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tv   News  Al Jazeera  September 11, 2015 7:30am-9:01am EDT

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and on screen tanner is proof that no matter how foreign stories of love and lost are universal, charlie with al jazeera, venice. more real news from al jazeera online at al jazeera.com. >> president obama pushes forward after winning a major victory on the iran nuclear deal, but opponents say they will try again to block the agreement. >> a shooter strikes again on one of arizona's busiest highways, police continuing to ask for the public's help to find the person targeting cars. >> i'd be lying if i said that i knew i was there. >> vice president joe biden gets emotional explaining why he may not be ready to run for
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president. >> this is aljazeera america, good morning. live from new york city, i'm randall pinkston. >> a big win for the white house over the iran nuclear deal but the fight is not over today. senate democrats blocked a republican resolution rejecting the iran nuclear deal, but senate republicans say they will bring the bill to another vote as early as next week. some in the house vowed they will do everything they can to stop the bill, even threatening a lawsuit. libby casey is live for us on capitol hill. how secure is the white house win? >> good morning, randall. it really is quite secure at this point, despite republicans trying to figure out a way they can win or gain some ground at this moment. as you mentioned, senate republicans hope to bring this up for a vote again next week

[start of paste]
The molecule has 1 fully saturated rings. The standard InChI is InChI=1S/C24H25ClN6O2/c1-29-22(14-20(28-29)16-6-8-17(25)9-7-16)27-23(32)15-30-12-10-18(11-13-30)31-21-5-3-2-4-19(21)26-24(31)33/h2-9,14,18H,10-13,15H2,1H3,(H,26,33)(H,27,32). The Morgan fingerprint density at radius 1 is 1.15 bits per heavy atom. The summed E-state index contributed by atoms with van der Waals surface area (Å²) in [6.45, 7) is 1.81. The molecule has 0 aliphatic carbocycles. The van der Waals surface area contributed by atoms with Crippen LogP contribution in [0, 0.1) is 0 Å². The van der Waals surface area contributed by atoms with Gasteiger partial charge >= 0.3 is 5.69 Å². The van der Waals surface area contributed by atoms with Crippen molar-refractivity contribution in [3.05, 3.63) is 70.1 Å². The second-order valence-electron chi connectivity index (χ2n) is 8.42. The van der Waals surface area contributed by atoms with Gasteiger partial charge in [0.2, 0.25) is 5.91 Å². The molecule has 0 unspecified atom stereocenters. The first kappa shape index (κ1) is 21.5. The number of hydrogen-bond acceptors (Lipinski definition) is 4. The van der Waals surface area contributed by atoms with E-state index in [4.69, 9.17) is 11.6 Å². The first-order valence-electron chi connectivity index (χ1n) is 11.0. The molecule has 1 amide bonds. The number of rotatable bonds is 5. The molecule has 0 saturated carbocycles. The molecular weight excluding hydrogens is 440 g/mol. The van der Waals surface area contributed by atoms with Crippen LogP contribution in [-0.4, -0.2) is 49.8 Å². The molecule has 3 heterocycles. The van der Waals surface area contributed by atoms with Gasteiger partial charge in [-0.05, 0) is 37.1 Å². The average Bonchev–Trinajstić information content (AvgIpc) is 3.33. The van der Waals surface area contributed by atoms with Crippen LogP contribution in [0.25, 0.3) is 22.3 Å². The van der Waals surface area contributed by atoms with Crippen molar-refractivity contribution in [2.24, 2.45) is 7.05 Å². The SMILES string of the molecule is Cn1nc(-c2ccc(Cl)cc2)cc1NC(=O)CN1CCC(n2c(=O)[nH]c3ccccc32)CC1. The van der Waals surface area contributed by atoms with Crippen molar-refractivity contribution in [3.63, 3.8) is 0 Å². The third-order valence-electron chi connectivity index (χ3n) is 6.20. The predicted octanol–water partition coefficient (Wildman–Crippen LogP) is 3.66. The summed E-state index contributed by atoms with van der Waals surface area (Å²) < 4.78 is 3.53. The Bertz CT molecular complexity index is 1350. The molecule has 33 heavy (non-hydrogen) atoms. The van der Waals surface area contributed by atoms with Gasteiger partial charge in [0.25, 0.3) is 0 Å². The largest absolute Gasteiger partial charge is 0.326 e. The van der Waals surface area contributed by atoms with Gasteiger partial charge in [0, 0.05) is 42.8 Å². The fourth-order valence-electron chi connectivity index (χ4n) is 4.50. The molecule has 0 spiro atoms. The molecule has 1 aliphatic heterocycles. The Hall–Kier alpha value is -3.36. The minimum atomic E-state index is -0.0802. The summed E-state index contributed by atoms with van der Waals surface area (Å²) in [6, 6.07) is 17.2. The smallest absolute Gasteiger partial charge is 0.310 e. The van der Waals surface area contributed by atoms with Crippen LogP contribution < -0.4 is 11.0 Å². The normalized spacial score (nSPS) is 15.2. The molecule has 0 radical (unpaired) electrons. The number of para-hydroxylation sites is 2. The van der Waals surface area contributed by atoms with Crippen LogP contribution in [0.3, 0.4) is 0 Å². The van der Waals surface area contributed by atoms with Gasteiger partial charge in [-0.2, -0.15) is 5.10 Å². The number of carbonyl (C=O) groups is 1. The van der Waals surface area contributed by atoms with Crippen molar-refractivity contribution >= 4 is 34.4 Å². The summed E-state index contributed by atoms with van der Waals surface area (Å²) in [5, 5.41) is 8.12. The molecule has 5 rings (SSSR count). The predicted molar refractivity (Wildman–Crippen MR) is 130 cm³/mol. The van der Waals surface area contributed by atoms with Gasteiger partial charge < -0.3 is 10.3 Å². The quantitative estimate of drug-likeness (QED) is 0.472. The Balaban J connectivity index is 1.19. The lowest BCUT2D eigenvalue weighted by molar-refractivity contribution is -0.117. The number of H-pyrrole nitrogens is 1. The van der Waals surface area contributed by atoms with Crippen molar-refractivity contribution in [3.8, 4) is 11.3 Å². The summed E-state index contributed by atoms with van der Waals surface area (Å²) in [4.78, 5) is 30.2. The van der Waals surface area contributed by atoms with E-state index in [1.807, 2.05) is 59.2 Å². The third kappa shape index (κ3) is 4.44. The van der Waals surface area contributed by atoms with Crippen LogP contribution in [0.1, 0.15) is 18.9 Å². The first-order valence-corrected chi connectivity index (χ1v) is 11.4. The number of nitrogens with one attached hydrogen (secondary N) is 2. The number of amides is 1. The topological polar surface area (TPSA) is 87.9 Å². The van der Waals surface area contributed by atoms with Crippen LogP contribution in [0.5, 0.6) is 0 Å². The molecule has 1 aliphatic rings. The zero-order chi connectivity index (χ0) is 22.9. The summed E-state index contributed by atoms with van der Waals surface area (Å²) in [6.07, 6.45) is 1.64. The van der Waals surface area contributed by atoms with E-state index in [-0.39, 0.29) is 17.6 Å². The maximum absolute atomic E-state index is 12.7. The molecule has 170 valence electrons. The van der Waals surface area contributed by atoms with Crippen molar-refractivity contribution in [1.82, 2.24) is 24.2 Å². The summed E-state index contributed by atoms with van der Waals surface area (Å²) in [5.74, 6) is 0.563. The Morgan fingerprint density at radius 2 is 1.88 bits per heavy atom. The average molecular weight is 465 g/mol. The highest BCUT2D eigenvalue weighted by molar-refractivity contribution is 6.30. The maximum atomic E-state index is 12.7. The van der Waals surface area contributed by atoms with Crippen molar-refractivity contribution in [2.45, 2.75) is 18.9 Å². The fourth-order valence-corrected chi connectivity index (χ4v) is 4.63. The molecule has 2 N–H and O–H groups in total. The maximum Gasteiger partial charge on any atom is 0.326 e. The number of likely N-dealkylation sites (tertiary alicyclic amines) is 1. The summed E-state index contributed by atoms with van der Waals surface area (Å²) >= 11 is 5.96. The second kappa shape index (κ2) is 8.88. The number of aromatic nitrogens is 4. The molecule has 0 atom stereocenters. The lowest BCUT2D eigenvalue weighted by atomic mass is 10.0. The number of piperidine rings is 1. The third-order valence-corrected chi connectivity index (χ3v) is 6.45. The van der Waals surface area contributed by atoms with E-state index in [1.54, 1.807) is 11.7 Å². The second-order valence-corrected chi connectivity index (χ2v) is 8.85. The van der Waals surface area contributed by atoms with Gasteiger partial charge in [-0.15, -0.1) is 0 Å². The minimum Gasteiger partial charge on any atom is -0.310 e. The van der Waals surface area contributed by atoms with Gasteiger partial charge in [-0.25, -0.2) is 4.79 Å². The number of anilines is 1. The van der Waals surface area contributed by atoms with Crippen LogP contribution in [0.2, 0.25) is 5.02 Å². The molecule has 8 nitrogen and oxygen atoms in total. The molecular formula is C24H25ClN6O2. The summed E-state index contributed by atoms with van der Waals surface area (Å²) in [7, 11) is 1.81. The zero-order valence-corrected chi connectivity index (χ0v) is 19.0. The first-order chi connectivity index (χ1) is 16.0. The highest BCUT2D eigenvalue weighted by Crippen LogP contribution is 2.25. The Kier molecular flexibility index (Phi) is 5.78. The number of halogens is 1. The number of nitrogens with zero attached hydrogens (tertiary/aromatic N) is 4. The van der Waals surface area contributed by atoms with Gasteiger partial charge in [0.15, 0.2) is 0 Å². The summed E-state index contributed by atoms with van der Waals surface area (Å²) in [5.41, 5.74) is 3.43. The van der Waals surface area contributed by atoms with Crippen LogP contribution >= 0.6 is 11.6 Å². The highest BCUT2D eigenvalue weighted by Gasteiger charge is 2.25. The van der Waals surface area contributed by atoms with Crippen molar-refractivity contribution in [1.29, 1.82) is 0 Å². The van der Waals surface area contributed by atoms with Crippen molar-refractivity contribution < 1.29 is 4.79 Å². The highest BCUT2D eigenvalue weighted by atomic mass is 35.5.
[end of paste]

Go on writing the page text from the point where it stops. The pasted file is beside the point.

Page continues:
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but it's highly unlikely that any democrats now on the record would change their vote. for a senator to switch parties at this point seems really not likely. we heard some relief and gratitude from secretary of state john kerry, of course the chief u.s. negotiator. here's what he had to see yesterday. i'm grateful to the members of the senate who carefully reviewed the agreement and deliberated on its provisioning. this decision was extremely difficult, but i am convinced the benefits of the agreement far outweigh any potential draw back. we did hear strong discussion on the senate floor this past week, randall. they are still praising secretary kerry and the white house for their work. >> the vote was in the senate, what about the house? >> they are not done with work yet. the house plans to vote today,